The Jan Swasthya Abhiyan wishes to point out that the mere assertion that the AB-PMJAY is the largest health protection scheme in the world, does not make it so – in fact it is entirely misleading. The Government’s own National Health Mission has an outlay of around Rs.35.000 crores, many times more than the Rs.2,000 crores allocated for the scheme in the 2018-19 budget.

Download press release here.

Draft People’s Health Manifesto, 2018

The Jan SwasthyaAbhiyan staunchly upholds the Right to Health and Health Care for all people of India.We are opposed to anti-people steps being taken by the current Government in the health sector. We strongly oppose various negative policy trends such as:

  • the recent national health budgets being reduced in real terms,
  • downgrading of public health services;
  • various retrograde steps concerning the National Health Mission;
  • launching of the ‘Ayushman Bharat’ scheme based on the discredited ‘insurance model’ despite massive evidence against the effectiveness of such insurance based schemes involving major participation of the private sector in service delivery;
  • moves for privatisation of district hospitals and other public health services;
  • continued refusal to ensure effective regulation of the private medical sector,allowing this sectorto continue massive profiteering at the cost of patients, especially by corporate hospitals;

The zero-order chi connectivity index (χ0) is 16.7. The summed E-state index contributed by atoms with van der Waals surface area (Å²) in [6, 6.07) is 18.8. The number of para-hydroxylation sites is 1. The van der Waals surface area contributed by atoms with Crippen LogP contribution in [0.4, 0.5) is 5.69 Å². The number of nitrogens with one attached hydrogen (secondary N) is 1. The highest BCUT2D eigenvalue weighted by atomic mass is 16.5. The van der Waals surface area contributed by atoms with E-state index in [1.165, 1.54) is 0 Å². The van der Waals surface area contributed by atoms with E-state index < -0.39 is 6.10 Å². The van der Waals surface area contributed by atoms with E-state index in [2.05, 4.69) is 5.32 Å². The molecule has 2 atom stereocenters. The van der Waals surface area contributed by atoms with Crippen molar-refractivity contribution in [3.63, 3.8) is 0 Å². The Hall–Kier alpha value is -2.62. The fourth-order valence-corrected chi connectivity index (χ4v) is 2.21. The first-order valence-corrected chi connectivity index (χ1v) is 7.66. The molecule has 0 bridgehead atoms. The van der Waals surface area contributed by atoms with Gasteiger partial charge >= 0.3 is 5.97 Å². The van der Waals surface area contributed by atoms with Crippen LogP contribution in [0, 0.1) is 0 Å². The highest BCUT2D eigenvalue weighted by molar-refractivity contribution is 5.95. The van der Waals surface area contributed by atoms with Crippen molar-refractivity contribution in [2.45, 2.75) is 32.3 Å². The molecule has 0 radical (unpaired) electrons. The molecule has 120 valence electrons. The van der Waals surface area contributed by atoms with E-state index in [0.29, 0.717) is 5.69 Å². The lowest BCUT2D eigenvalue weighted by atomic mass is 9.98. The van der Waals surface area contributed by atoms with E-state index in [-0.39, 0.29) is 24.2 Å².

• lack of comprehensive price control for all essential medicines and unwillingness to regulate unethical marketing practices by the pharmaceutical industry;
  • ongoing exclusion and marginalisation of wide sections of the population related to health services

All these steps point to an ominous direction. We oppose the trend of pushing neoliberal policies in the realm of health care, which weakens public systems and leads to rampant marketisation of health services. To realise the right to health for all, requires ensuring a wide range of social determinants of health, along with universalising health care, where a strengthened, accountable, democratized public health system acts as the backbone and leader.